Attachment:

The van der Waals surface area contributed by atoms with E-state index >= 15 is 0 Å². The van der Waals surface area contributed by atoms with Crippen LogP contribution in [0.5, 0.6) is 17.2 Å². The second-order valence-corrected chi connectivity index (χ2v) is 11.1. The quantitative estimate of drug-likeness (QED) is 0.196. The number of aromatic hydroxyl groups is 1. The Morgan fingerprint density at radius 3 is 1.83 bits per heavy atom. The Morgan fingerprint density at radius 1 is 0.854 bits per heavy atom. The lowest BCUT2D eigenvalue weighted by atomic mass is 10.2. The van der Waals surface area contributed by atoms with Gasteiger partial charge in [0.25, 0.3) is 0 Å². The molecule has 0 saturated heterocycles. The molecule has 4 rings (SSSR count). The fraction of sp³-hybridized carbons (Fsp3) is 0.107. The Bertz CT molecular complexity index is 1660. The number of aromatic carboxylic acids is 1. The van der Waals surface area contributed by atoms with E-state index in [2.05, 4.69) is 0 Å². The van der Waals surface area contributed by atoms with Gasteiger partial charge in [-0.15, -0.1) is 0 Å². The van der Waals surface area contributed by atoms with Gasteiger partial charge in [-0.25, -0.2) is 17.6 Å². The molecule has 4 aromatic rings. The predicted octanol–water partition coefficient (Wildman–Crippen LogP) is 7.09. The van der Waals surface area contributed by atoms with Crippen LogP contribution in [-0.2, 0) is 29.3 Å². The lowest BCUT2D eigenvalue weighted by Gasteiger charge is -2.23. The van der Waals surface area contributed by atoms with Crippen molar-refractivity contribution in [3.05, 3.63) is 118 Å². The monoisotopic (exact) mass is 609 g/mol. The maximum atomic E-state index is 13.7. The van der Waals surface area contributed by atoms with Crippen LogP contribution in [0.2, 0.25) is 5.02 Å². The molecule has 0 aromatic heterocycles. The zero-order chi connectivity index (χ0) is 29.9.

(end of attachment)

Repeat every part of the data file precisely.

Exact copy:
The van der Waals surface area contributed by atoms with E-state index >= 15 is 0 Å². The van der Waals surface area contributed by atoms with Crippen LogP contribution in [0.5, 0.6) is 17.2 Å². The second-order valence-corrected chi connectivity index (χ2v) is 11.1. The quantitative estimate of drug-likeness (QED) is 0.196. The number of aromatic hydroxyl groups is 1. The Morgan fingerprint density at radius 3 is 1.83 bits per heavy atom. The Morgan fingerprint density at radius 1 is 0.854 bits per heavy atom. The lowest BCUT2D eigenvalue weighted by atomic mass is 10.2. The van der Waals surface area contributed by atoms with Gasteiger partial charge in [0.25, 0.3) is 0 Å². The molecule has 0 saturated heterocycles. The molecule has 4 rings (SSSR count). The fraction of sp³-hybridized carbons (Fsp3) is 0.107. The Bertz CT molecular complexity index is 1660. The number of aromatic carboxylic acids is 1. The van der Waals surface area contributed by atoms with E-state index in [2.05, 4.69) is 0 Å². The van der Waals surface area contributed by atoms with Gasteiger partial charge in [-0.15, -0.1) is 0 Å². The van der Waals surface area contributed by atoms with Gasteiger partial charge in [-0.25, -0.2) is 17.6 Å². The molecule has 4 aromatic rings. The predicted octanol–water partition coefficient (Wildman–Crippen LogP) is 7.09. The van der Waals surface area contributed by atoms with Crippen LogP contribution in [-0.2, 0) is 29.3 Å². The lowest BCUT2D eigenvalue weighted by Gasteiger charge is -2.23. The van der Waals surface area contributed by atoms with Crippen molar-refractivity contribution in [3.05, 3.63) is 118 Å². The monoisotopic (exact) mass is 609 g/mol. The maximum atomic E-state index is 13.7. The van der Waals surface area contributed by atoms with Crippen LogP contribution in [0.2, 0.25) is 5.02 Å². The molecule has 0 aromatic heterocycles. The zero-order chi connectivity index (χ0) is 29.9.